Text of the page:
Seven consortia have submitted applications as part of Norway’s first offshore wind leasing auction, with strong interest from North Sea oil and gas majors.
Norway’s Ministry of Petroleum and Energy confirmed on Wednesday it had received seven applications as part of the lease auction for an offshore area known as Sørlige Nordsjø II (Southern North Sea II).
Consortia and companies that have applied include:
- Aker Offshore Wind, BP and Statkraft
- Equinor and RWE
- Hydroelectric Corporation
- Mingyang Smart Energy
- Norseman Wind
- Parkwind and Ingka
- Shell, Lyse and Eviny
Launched in late March, the tender formed the first process as part of procurement for up to 4.5GW of wind capacity across the aforementioned area and a further area in Utsira Nord.
Utsira Nord is an area of 380 square miles located northwest of Stavanger, which the government says is suitable for floating wind sites, while Sørlige Nordsjø II covers around 1,000 square miles bordering the Danish North Sea, where bottom-fixed turbines are more likely candidates.
This first auction concerns one of two 1.5GW phases at Sørlige Nordsjø II and is seeking projects that can be directly connected to the mainland grid. The Ministry has previously suggested the award will be offered to a single bidder.
However, last month the deadline for Utsira Nord was postponed until at least 2024, while Sørlige Nordsjø II was extended until midnight on 15 November.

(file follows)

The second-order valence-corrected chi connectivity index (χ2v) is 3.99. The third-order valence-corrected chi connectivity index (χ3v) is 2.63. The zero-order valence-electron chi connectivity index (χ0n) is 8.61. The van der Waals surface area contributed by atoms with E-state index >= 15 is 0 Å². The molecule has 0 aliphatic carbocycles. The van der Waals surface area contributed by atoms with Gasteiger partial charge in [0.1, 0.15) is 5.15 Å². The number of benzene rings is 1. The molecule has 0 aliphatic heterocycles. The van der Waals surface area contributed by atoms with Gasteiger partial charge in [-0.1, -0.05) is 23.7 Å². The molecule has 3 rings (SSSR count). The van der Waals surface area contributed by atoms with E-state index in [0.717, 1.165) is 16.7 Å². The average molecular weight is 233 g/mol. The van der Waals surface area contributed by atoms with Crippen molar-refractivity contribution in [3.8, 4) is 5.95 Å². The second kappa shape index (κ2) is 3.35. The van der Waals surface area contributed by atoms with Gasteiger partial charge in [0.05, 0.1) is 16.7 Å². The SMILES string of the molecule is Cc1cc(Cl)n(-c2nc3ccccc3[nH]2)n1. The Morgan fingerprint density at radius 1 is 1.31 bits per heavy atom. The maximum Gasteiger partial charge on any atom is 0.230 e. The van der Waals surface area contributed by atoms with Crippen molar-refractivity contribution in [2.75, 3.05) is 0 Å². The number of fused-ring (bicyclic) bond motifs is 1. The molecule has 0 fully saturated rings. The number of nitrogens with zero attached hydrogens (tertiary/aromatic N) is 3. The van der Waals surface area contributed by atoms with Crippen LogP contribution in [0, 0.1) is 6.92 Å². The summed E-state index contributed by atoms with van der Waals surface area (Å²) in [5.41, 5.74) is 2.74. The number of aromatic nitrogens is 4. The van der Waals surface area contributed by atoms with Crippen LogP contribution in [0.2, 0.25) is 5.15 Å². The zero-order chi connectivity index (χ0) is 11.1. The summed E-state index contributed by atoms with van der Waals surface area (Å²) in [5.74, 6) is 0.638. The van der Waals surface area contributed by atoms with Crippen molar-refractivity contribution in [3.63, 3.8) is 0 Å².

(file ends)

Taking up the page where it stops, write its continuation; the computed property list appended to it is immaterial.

At the time, the ministry suggested the delays were the result of negotiations over state aid, and said it had begun the process of notifying state aid to the European Free Trade Agreement (EFTA) monitoring body ESA.
Meanwhile, some developers have shown cold feet, including Denmark’s Orsted, which announced this week it will pull out of a consortium with Fred. Olsen Renewables and Hafslund Eco as it attempts to wrest control of its portfolio.
Despite the delays, the Norwegian ministry said it was “positive” that several “strong players” had shown interest in the round, and confirmed it would now begin assessing the applications.
“Despite large cost increases for the global offshore wind industry recently, there are several strong players applying to be able to participate in the auction round for Sørlige North Sea II,” said oil and energy minister Terje Aasland.
“It is important for the government’s offshore wind investment. We are now starting to assess the various applications.”
The ministry has said it intends to prequalify a minimum of six and a maximum of eight applicants.
If fewer than six applicants can be prequalified, it will assess whether the auction should be carried out.
Applicants must also show how the meet the minimum criteria for sustainability and local benefits, and will be assessed on their ability to implement their pre-qualification criteria.
The ministry said it would announce which applicants are qualified to participate in the auction as soon as possible, setting a tentative auction date of February 2024.